Classic Traveller: UPP: 686777. Skills: Navigation-0, Pilot-3, Mechanical-1, Auto Pistol-1. Equipment: Cloth, auto pistol, knife, scoutship. Based on those, and using the 1977 edition of the rules, Arion would be a three-term scout. This conversion assumes that characteristic scores match the attribute die type where there is an obvious equivalence, and are 7 otherwise, while for skills d4 is expertise level 0 or 1/2 (depending on the rules edition in use), d6 is expertise-1, d8 expertise-2, and so on. CT doesn’t use Hindrances, and has only ship ownership or Travellers’ Aid membership as Edges, so none of those elements from SW really converts.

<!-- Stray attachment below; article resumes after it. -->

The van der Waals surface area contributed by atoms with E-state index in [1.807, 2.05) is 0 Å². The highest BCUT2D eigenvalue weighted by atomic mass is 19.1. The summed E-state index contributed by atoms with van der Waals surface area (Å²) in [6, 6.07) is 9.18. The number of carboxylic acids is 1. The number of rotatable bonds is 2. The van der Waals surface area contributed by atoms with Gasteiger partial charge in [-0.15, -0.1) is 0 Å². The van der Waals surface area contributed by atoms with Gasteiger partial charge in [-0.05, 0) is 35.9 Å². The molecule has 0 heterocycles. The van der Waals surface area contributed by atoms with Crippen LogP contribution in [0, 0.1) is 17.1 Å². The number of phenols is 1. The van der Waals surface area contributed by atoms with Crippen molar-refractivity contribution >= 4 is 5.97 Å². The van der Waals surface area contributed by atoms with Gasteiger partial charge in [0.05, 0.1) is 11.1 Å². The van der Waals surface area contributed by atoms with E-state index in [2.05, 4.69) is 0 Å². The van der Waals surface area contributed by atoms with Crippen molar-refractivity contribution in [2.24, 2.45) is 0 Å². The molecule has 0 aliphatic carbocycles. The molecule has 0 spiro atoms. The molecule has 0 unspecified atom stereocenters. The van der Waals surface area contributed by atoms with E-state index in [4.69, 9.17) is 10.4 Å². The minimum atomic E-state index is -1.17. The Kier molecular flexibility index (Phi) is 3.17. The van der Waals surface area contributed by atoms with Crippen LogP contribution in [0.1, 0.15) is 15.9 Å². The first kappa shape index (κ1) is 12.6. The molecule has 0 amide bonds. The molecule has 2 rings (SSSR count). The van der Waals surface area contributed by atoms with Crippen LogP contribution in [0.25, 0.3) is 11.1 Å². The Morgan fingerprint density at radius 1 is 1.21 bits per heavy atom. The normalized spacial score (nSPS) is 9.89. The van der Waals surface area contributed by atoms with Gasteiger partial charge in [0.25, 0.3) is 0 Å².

Stars Without Number: Attributes: Strength 10, Intelligence 10, Wisdom 10, Dexterity 14 (+1), Constitution 10, Charisma 10. Skills: Combat/Gunnery-1, Culture/Spacer-0, Culture/World-0, Exosuit-0, Navigation-1, Tech/Astronautics-0, Tech/Postech-0, Vehicle/Air-0, Vehicle/Space-1. Equipment: Woven body armour, knife, semi-automatic pistol, Cr 20. This incarnation of Arion is a level 1 Expert, using the Transport Specialist background and Pilot training package, which probably means he comes from a spacer family and is as close as I can get to the skillset of the original. We’ll pick the World whose culture he knows later. This conversion assumes attributes that match SW ones are the die type plus four, others are 10, and the character’s free 14 goes into the attribute with the highest score (unless it is already higher than that). Again, there are no Edges or Hindrances, it’s all in how you play.